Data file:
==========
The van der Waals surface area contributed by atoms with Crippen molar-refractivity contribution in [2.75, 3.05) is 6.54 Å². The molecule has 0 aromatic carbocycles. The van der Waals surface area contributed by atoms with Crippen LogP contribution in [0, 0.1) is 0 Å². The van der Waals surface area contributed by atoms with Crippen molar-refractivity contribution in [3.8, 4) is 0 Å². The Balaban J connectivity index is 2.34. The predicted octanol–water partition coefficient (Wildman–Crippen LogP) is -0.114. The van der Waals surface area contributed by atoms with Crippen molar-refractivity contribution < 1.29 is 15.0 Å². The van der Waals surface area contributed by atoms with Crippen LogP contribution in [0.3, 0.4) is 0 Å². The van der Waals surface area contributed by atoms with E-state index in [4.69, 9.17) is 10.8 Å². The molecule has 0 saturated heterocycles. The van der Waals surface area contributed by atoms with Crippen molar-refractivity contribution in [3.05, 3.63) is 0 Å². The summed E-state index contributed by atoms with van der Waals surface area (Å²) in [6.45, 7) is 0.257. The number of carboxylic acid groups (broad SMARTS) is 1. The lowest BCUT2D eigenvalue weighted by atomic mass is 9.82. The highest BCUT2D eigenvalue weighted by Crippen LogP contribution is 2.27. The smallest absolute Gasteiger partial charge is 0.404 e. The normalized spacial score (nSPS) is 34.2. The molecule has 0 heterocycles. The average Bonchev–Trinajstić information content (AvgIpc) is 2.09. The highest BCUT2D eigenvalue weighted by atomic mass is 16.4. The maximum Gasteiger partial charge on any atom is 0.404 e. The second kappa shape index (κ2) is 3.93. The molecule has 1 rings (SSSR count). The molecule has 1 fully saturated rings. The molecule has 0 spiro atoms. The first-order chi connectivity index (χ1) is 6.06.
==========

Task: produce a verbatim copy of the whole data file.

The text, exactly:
The van der Waals surface area contributed by atoms with Crippen molar-refractivity contribution in [2.75, 3.05) is 6.54 Å². The molecule has 0 aromatic carbocycles. The van der Waals surface area contributed by atoms with Crippen LogP contribution in [0, 0.1) is 0 Å². The van der Waals surface area contributed by atoms with Crippen molar-refractivity contribution in [3.8, 4) is 0 Å². The Balaban J connectivity index is 2.34. The predicted octanol–water partition coefficient (Wildman–Crippen LogP) is -0.114. The van der Waals surface area contributed by atoms with Crippen molar-refractivity contribution < 1.29 is 15.0 Å². The van der Waals surface area contributed by atoms with Crippen LogP contribution in [0.3, 0.4) is 0 Å². The van der Waals surface area contributed by atoms with E-state index in [4.69, 9.17) is 10.8 Å². The molecule has 0 saturated heterocycles. The van der Waals surface area contributed by atoms with Crippen molar-refractivity contribution in [3.05, 3.63) is 0 Å². The summed E-state index contributed by atoms with van der Waals surface area (Å²) in [6.45, 7) is 0.257. The number of carboxylic acid groups (broad SMARTS) is 1. The lowest BCUT2D eigenvalue weighted by atomic mass is 9.82. The highest BCUT2D eigenvalue weighted by Crippen LogP contribution is 2.27. The smallest absolute Gasteiger partial charge is 0.404 e. The normalized spacial score (nSPS) is 34.2. The molecule has 0 heterocycles. The average Bonchev–Trinajstić information content (AvgIpc) is 2.09. The highest BCUT2D eigenvalue weighted by atomic mass is 16.4. The maximum Gasteiger partial charge on any atom is 0.404 e. The second kappa shape index (κ2) is 3.93. The molecule has 1 rings (SSSR count). The molecule has 1 fully saturated rings. The molecule has 0 spiro atoms. The first-order chi connectivity index (χ1) is 6.06.